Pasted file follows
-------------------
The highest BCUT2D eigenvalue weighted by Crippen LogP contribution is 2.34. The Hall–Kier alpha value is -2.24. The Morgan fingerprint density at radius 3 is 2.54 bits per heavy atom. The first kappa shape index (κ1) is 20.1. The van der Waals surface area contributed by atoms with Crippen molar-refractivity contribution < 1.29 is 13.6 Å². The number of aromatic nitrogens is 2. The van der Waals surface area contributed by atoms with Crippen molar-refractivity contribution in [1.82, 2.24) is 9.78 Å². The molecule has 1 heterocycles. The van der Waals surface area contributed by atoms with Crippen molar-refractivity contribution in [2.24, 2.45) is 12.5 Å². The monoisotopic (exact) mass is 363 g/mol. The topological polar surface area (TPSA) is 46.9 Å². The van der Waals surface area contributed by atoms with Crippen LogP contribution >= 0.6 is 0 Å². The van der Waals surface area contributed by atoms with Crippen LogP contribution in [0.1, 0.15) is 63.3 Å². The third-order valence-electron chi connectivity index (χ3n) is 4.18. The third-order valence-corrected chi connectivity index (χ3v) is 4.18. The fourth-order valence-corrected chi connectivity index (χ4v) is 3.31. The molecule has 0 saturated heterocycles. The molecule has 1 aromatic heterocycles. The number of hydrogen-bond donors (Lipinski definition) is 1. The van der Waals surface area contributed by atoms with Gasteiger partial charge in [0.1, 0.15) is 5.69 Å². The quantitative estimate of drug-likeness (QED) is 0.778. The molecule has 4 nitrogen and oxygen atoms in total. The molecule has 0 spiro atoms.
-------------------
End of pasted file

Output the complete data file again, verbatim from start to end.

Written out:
The highest BCUT2D eigenvalue weighted by Crippen LogP contribution is 2.34. The Hall–Kier alpha value is -2.24. The Morgan fingerprint density at radius 3 is 2.54 bits per heavy atom. The first kappa shape index (κ1) is 20.1. The van der Waals surface area contributed by atoms with Crippen molar-refractivity contribution < 1.29 is 13.6 Å². The number of aromatic nitrogens is 2. The van der Waals surface area contributed by atoms with Crippen molar-refractivity contribution in [1.82, 2.24) is 9.78 Å². The molecule has 1 heterocycles. The van der Waals surface area contributed by atoms with Crippen molar-refractivity contribution in [2.24, 2.45) is 12.5 Å². The monoisotopic (exact) mass is 363 g/mol. The topological polar surface area (TPSA) is 46.9 Å². The van der Waals surface area contributed by atoms with Crippen LogP contribution >= 0.6 is 0 Å². The van der Waals surface area contributed by atoms with Crippen LogP contribution in [0.1, 0.15) is 63.3 Å². The third-order valence-electron chi connectivity index (χ3n) is 4.18. The third-order valence-corrected chi connectivity index (χ3v) is 4.18. The fourth-order valence-corrected chi connectivity index (χ4v) is 3.31. The molecule has 0 saturated heterocycles. The molecule has 1 aromatic heterocycles. The number of hydrogen-bond donors (Lipinski definition) is 1. The van der Waals surface area contributed by atoms with Gasteiger partial charge in [0.1, 0.15) is 5.69 Å². The quantitative estimate of drug-likeness (QED) is 0.778. The molecule has 4 nitrogen and oxygen atoms in total. The molecule has 0 spiro atoms.